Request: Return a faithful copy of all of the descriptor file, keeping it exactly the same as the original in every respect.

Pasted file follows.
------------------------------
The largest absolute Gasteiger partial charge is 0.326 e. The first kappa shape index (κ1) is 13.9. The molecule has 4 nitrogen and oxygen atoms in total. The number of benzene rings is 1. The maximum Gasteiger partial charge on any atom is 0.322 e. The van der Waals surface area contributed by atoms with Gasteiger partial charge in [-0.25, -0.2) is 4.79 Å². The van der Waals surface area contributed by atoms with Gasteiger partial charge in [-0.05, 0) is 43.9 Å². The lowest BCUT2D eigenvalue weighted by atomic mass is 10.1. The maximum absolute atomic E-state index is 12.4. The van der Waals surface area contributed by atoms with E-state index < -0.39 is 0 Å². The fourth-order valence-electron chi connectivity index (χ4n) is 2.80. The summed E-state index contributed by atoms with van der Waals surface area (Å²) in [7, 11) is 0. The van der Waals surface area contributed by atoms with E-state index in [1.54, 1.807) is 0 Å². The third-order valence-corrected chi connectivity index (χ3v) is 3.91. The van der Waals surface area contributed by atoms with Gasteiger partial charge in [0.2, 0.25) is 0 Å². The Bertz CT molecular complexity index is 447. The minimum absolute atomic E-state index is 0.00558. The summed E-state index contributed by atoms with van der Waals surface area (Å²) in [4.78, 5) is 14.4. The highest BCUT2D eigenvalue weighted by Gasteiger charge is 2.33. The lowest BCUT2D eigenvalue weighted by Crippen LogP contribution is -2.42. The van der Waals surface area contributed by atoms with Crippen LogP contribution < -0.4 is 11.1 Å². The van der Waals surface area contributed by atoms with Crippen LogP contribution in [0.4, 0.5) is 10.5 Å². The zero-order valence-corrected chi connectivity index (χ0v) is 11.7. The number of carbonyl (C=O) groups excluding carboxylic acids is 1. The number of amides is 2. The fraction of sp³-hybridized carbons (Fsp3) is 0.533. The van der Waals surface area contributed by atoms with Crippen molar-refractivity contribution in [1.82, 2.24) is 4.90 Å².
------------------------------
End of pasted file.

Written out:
The largest absolute Gasteiger partial charge is 0.326 e. The first kappa shape index (κ1) is 13.9. The molecule has 4 nitrogen and oxygen atoms in total. The number of benzene rings is 1. The maximum Gasteiger partial charge on any atom is 0.322 e. The van der Waals surface area contributed by atoms with Gasteiger partial charge in [-0.25, -0.2) is 4.79 Å². The van der Waals surface area contributed by atoms with Gasteiger partial charge in [-0.05, 0) is 43.9 Å². The lowest BCUT2D eigenvalue weighted by atomic mass is 10.1. The maximum absolute atomic E-state index is 12.4. The van der Waals surface area contributed by atoms with E-state index < -0.39 is 0 Å². The fourth-order valence-electron chi connectivity index (χ4n) is 2.80. The summed E-state index contributed by atoms with van der Waals surface area (Å²) in [7, 11) is 0. The van der Waals surface area contributed by atoms with E-state index in [1.54, 1.807) is 0 Å². The third-order valence-corrected chi connectivity index (χ3v) is 3.91. The van der Waals surface area contributed by atoms with Gasteiger partial charge in [0.2, 0.25) is 0 Å². The Bertz CT molecular complexity index is 447. The minimum absolute atomic E-state index is 0.00558. The summed E-state index contributed by atoms with van der Waals surface area (Å²) in [4.78, 5) is 14.4. The highest BCUT2D eigenvalue weighted by Gasteiger charge is 2.33. The lowest BCUT2D eigenvalue weighted by Crippen LogP contribution is -2.42. The van der Waals surface area contributed by atoms with Crippen LogP contribution < -0.4 is 11.1 Å². The van der Waals surface area contributed by atoms with Crippen LogP contribution in [0.4, 0.5) is 10.5 Å². The zero-order valence-corrected chi connectivity index (χ0v) is 11.7. The number of carbonyl (C=O) groups excluding carboxylic acids is 1. The number of amides is 2. The fraction of sp³-hybridized carbons (Fsp3) is 0.533. The van der Waals surface area contributed by atoms with Crippen molar-refractivity contribution in [1.82, 2.24) is 4.90 Å².